Jonah Shrock is studying history at Brown University in Providence, RI.
Córdoba Province was the only region other than the autonomous Buenos Aires City that President Mauricio Macri managed to win outright in Sunday’s PASO primary elections. Unlike in the 2015 run-off, his margin of victory was not large enough to compensate for a general loss in the rest of the country.
In 2015, Macri won the province by over 930,000 votes, a crucial victory, given he went onto win the general election by only 680,600 votes. In other words, he would not have emerged victorious were it not for Córdoba. This amounted to winning 71 percent of the vote in the run-off and 53.22 in the first round, compared to Frente Para la Victoria’s (FpV) Daniel Scioli who received 19.26 percent.
The size of the victory is partially because of the province’s sour relations with Kirchnerismo. The province has long had a fraught relationship with Cristina Fernández de Kirchner since the 2008 conflict between the federal government and the agricultural sector and the 2013 police revolts, which both took place under the former president's watch. Many Cordobeses, to this day, believe she severely mishandled those situations.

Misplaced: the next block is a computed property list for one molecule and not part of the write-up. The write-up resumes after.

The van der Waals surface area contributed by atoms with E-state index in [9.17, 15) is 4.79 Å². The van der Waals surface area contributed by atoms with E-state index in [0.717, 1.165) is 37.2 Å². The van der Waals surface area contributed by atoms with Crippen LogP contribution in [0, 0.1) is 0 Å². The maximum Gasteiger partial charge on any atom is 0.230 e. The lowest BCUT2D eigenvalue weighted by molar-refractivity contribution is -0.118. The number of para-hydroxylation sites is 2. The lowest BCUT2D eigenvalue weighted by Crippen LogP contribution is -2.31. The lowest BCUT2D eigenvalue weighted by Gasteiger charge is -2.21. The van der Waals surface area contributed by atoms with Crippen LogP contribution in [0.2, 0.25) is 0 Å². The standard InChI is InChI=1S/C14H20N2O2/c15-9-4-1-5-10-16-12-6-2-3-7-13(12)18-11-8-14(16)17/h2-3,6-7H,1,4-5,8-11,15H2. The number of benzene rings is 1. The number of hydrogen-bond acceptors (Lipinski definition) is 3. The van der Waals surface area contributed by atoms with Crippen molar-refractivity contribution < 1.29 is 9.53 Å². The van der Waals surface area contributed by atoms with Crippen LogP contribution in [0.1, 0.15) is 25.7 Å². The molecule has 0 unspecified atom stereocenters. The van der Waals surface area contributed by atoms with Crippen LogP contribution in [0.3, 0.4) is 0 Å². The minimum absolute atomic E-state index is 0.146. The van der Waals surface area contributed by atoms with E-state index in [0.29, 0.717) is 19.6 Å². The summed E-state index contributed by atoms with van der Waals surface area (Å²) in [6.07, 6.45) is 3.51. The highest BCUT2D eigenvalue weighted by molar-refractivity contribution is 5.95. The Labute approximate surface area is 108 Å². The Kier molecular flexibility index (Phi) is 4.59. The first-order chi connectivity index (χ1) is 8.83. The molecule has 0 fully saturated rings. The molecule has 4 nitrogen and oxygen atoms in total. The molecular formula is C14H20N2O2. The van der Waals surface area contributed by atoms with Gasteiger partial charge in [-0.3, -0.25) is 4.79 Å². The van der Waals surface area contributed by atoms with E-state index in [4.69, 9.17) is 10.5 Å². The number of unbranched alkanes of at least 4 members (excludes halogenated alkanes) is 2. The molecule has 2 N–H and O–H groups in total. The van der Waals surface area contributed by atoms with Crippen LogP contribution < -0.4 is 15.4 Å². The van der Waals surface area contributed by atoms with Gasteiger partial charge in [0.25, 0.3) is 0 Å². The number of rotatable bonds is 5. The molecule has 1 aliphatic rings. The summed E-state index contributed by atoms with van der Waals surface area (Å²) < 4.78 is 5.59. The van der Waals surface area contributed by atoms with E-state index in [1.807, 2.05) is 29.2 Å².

By comparison to Macri’s massive victory in the province in 2015, on Sunday night the incumbent took home 48.18 percent compared to Frente de Todos candidate Alberto Fernández’ 30.39 percent – a margin of around 370,000 votes.
In an interview with the Times, Daniel Schteingart, a professor in sociology at the Universidad de San Martín, said recently that Macri had an opportunity to make up for votes lost in Córdoba with votes from the north of the country, which has traditionally been a Peronist stronghold.
This did not come to pass. With the exception of Misiones – where Macri gained around four points compared to the first round of voting in 2015 – Peronism performed roughly the same or better than last time out, turning in strong numbers in northern provinces.
Governor of the province, Juan “El Gringo” Schiaretti, who is a Peronist and defeated Radical Mario Negri back in May in the gubernatorial race, has made a point of not endorsing any candidate for president in this race, though analysts have said that he has tacitly supported Macri.
“Our decision is to have the correct relationship with whoever the next president is,” Schiaretti said, speaking after the PASO vote on Sunday.
He emphasised the success of his party Hacemos por Córdoba in the PASO, which, as he pointed out is a “list without a presidential candidate” (or a boleta corta as it is called).
As it stands now the party would receive two deputies – including head of the Hacemos por Córdoba list, Carlos Guitierrez – in the lower house Chamber of Deputies, receiving 16.7 percent of the vote in the PASO.